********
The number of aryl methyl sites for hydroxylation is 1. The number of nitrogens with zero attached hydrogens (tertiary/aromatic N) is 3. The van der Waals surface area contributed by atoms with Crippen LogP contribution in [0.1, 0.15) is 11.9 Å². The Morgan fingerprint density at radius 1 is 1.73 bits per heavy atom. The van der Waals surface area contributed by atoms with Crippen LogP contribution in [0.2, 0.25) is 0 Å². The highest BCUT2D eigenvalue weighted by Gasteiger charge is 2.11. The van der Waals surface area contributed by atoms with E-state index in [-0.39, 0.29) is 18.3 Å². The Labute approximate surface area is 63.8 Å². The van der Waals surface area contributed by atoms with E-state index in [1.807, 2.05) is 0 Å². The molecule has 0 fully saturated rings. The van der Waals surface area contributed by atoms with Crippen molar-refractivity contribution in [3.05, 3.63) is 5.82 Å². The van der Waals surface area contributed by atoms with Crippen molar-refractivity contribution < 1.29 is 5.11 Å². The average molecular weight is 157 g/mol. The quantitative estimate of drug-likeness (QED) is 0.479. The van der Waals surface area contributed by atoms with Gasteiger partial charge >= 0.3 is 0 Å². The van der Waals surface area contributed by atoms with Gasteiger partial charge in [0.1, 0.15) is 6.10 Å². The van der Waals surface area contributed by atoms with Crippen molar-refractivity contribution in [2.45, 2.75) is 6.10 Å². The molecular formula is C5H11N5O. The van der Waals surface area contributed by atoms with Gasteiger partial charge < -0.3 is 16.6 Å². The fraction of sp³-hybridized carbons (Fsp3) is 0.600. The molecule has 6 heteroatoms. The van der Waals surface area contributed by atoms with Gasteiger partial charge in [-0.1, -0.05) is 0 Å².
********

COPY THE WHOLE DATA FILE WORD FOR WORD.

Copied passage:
The number of aryl methyl sites for hydroxylation is 1. The number of nitrogens with zero attached hydrogens (tertiary/aromatic N) is 3. The van der Waals surface area contributed by atoms with Crippen LogP contribution in [0.1, 0.15) is 11.9 Å². The Morgan fingerprint density at radius 1 is 1.73 bits per heavy atom. The van der Waals surface area contributed by atoms with Crippen LogP contribution in [0.2, 0.25) is 0 Å². The highest BCUT2D eigenvalue weighted by Gasteiger charge is 2.11. The van der Waals surface area contributed by atoms with E-state index in [-0.39, 0.29) is 18.3 Å². The Labute approximate surface area is 63.8 Å². The van der Waals surface area contributed by atoms with E-state index in [1.807, 2.05) is 0 Å². The molecule has 0 fully saturated rings. The van der Waals surface area contributed by atoms with Crippen molar-refractivity contribution in [3.05, 3.63) is 5.82 Å². The van der Waals surface area contributed by atoms with Crippen molar-refractivity contribution < 1.29 is 5.11 Å². The average molecular weight is 157 g/mol. The quantitative estimate of drug-likeness (QED) is 0.479. The van der Waals surface area contributed by atoms with Gasteiger partial charge >= 0.3 is 0 Å². The van der Waals surface area contributed by atoms with Gasteiger partial charge in [0.1, 0.15) is 6.10 Å². The van der Waals surface area contributed by atoms with Crippen molar-refractivity contribution in [2.45, 2.75) is 6.10 Å². The molecular formula is C5H11N5O. The van der Waals surface area contributed by atoms with Gasteiger partial charge < -0.3 is 16.6 Å². The fraction of sp³-hybridized carbons (Fsp3) is 0.600. The molecule has 6 heteroatoms. The van der Waals surface area contributed by atoms with Gasteiger partial charge in [-0.1, -0.05) is 0 Å².